The picture on the other hand is simply the only vaguely decent one I’ve now been able to take of part of one of the Stations of the Cross in St James’, Cross Roads – the reflections on the varnish on the paint has otherwise defeated me.

Saturday 20 January 2018

Literary wish fulfilment

I’m briefly immersed in the longings of Charlotte Bronte (who died in 1855) and E Nesbit (who was born three years later in 1858).

Reading or re-reading their biographies and their work seems important professional development for a newish Rector of Haworth.

So, most recently, I’ve read Villette for the first time.  The denouement has the spinster narrator, a governess turned teacher, have a suitor taken away and the independence of her own teaching establishment almost miraculously given to her.  The knowledge that, at just the time she wrote, one potential partner married someone else and one actual suitor was made to move away is touching enough.  But somehow the deeper more abiding sadness is the knowledge that she had invested her own hopes of some level of independence in an attempt to launch a school in Haworth which had in fact failed.

And now I am reading a biography of E Nesbit, who has no Haworth link other than the filming of The Railway Children here.  The biography begins with the observation that the death of her own father when she was very small clearly lies behind the recurring theme of the absent father in many of her stories, most famously in The Railway Children itself.

So the apparent wish-fulfilment of the end of both books is palpable.

Similarly, but less emotionally striking, I’ve enjoyed this week the further discovery from the Nesbit biography that girls’ red flannel underwear was popular when she was a teenager living near a railway cutting (the development of aniline dye from 1856 was the trigger, I find) but wasn’t by the time of the Edwardian setting of The Railway Children.

The picture across the Worth Valley from our house was taken in the week; the steam railway is hidden in the dip behind the house in the foreground.

Saturday 13 January 2018

Where God is present

Last Sunday’s Feast of the Baptism of the Lord took my mind back to what I recorded about our only visit to the Jordan and to the Dead Sea in October 2013.

So what I shared with congregations here was the sense of disappointment which anyone might feel standing at the traditional site of Jesus’ baptism.

It ought to be a place of intense experience.  Here the people of Israel finally entered the Promised Land as Joshua struck the river and made a dry pathway through it.  Here God was revealed as Trinity as the Son emerged from the water with the Father’s voice audible and the descent of the Holy Spirit visible.  Here, the Welsh hymn writer reminds me, is the symbol that my step into death should be as anxiety-free as any safe passage.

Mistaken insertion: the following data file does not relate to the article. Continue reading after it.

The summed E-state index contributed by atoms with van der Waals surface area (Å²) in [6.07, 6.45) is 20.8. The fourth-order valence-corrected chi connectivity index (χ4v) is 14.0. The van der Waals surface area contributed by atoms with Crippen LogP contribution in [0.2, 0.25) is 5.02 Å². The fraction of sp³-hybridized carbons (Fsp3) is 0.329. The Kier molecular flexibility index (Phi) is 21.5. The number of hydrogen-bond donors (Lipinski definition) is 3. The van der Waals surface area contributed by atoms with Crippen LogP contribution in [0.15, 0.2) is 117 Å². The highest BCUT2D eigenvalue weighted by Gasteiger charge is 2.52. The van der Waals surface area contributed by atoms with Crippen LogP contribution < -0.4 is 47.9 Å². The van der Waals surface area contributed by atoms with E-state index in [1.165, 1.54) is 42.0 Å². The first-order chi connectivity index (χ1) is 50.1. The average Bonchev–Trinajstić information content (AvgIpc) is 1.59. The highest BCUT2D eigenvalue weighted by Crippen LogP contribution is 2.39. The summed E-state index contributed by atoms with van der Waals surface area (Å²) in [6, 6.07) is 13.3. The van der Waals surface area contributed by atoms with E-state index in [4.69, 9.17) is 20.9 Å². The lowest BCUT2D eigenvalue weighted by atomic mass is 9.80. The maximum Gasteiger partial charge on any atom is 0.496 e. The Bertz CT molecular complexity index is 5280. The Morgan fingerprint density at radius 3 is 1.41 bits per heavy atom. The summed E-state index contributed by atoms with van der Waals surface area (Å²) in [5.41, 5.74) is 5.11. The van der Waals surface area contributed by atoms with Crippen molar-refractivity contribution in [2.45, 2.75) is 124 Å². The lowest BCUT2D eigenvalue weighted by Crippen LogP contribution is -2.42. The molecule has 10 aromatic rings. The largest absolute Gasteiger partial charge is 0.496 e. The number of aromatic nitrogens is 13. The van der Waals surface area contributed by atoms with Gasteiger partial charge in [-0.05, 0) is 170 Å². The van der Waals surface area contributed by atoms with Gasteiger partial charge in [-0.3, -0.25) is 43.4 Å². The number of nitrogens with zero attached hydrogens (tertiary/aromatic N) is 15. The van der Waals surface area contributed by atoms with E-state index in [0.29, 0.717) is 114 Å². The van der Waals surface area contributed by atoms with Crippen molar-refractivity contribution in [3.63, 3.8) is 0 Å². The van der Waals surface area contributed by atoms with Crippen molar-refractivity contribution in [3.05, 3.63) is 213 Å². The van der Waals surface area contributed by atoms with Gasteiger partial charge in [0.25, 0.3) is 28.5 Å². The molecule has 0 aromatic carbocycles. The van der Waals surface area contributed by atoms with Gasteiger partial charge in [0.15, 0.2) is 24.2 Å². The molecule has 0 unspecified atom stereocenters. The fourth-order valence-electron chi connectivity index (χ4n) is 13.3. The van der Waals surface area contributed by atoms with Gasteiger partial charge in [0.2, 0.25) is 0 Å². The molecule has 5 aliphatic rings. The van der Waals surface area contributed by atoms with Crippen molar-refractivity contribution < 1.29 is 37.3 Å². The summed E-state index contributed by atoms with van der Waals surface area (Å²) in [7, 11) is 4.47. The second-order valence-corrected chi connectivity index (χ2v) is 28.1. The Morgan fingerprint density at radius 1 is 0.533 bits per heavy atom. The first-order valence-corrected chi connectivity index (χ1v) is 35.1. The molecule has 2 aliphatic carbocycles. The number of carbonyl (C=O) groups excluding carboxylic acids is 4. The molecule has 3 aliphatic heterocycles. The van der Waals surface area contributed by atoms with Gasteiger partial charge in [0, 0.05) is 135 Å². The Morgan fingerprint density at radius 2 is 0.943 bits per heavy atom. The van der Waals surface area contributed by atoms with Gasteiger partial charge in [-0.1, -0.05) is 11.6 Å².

But instead here is a discoloured, narrow, sluggish stream, approached through a minefield, robbed of much of its headwaters as they are extracted and piped away from local use, fed instead in part by water from sewage recycling upstream.

From all of which I begin to see a new message.

We are prone to claim to recognise the presence of God at moments of highlight: a prayer answered, a healing experienced, beauty encountered.
But God-in-Christ chose to be identified with our sin at what is actually the lowest point on dry land on our planet, a point at which a rift is opening up in the surface of the globe. 

So should we not be claiming particular encounter with and awareness of God at places of disullusionment, places marked by the detritus of our war making and the consequence of our environmental and political exploitation, places where our resources can only be generated from our own waste?

At our lowest points, at the points at which our world is coming apart around us: here I really feel the presence of God?

The picture is of early morning light spreading across Haworth churchyard last week.

Monday 8 January 2018

Stanbury Friends

A small early Friends' burial ground exists in Stanbury in Haworth parish.  It appears that local William Clayton had heard George Fox himself preach in Yorkshire during the early years of the Commonwealth and established a meeting in his home village from which burials took place over the next sixty-two years.  Although early Friends probably wouldn’t themselves have chosen either a cross or the nickname Quaker for their commemoration in the external wall of the burial ground today, it is a fascinating survival to have from the religious tumult of the time; the hamlet didn't have an Anglican building until the nineteenth century so they may have had less scrutiny or interference from the incumbents of Haworth of the time than some other Friends' meetings would have done.